Since both subtle and gross objects of cognition are continually appearing and transforming (either by subtle modification or by radical change) it is easy to make the mistake of assuming a stable, discrete subject who is experiencing a stream of unfolding events. This sense of an enduring, atomic subject is illusory, since at the moment in which all objective content disappears (as with the onset of deep sleep or the attainment of nirvikalpa samadhi) all sense of subjectivity disappears as well, thus putting into question the assertion of a persisting, independent locus of experience — i.e., subject, ego or empirical self. The subject must have an object in order to be self-aware. With the disappearance of objectivity, self-awareness vanishes also. Consciousness may remain, resting in its own luminosity, as in the case of nirvikalpa samadhi, but there will be no awareness of a discrete ‘I’ — i.e., observer, experiencer, knower, thinker, etc.
No Proven Cause For The ‘Subject-Object’ Dyad
Since subject and object arise simultaneously, having therefore no causal relationship, we must consider the possibility of an alternative causal factor or impetus which gives rise to this dyad. One such possibility, for example, could be a biologically driven urge in the newborn to survive. Such an innate, biological ‘program’ could trigger a sense of ‘I-ness’ simultaneously with an awareness of the mother’s breast as means of survival. Such a hypothesis, however, presupposes an external, material reality underlying all appearance. Such a supposition is an inference and, admittedly, a very powerful one, but does not have the absolute certainty of direct experience. All such theories legitimately fall into the domain of the empirical sciences, to be alternatively validated, modified or rejected through further research, and all such theories — however credible — remain subject to doubt.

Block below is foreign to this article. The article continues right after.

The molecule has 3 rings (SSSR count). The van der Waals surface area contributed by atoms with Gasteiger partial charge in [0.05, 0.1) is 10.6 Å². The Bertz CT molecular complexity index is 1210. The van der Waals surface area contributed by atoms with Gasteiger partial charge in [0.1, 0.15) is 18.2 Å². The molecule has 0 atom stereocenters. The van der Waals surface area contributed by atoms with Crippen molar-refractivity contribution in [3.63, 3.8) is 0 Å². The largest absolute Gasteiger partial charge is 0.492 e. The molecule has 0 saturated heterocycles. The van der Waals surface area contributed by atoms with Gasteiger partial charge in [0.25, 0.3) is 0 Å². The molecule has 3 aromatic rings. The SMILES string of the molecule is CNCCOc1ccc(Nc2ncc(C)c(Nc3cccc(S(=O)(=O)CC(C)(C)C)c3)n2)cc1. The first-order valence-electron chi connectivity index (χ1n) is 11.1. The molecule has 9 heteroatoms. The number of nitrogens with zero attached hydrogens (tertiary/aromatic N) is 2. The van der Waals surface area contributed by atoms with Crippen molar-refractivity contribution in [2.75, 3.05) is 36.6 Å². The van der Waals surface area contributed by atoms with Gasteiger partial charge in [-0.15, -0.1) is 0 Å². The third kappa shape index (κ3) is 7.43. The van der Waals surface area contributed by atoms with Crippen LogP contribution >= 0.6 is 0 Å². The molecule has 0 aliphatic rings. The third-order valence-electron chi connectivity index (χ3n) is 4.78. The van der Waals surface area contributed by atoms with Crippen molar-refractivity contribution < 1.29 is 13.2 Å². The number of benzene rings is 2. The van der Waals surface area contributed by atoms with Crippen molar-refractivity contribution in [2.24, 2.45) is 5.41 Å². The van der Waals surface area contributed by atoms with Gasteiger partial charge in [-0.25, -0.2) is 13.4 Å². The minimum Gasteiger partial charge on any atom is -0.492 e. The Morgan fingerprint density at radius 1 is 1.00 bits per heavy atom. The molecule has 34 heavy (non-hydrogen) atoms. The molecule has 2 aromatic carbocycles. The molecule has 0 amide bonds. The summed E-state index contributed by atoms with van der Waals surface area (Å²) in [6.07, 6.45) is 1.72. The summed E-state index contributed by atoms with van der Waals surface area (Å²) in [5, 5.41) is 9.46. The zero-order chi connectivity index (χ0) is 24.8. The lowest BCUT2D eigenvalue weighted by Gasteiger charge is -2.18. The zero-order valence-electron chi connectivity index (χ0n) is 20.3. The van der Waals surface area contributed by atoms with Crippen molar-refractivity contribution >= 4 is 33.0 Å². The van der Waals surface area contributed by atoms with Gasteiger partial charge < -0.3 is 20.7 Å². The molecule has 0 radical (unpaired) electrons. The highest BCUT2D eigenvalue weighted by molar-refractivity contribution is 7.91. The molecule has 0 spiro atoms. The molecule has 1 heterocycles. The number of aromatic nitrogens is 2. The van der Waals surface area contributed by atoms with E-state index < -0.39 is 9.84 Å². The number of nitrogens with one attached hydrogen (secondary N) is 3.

Objects Are Configurations Of Impressions
Having put forward the proposition that consciousness-impressions are the indeterminate ground from which the determinate subject-object dyad emerges, we will examine more closely how impressions are transformed into objects. An impression is any specific data that, when collocated with other specific data produces differentiation in an otherwise indeterminate field of somethingness. Impressions form the raw data that constitute objects. Objects are complexes of impressions: configurations which take form in consciousness and are revealed as phenomena.
The various collocations of impressions constitute, collectively, the complex universe of objects and events which we know. This world-appearance includes, necessarily, both the objective and subjective aspects of experience, since all objects of knowledge exist in relation to a knowing subject. The world-appearance necessarily includes an empirical locus or subject, since it is impossible to even imagine a universe except from the point of view of a subject which is located somewhere and sometime within that same universe.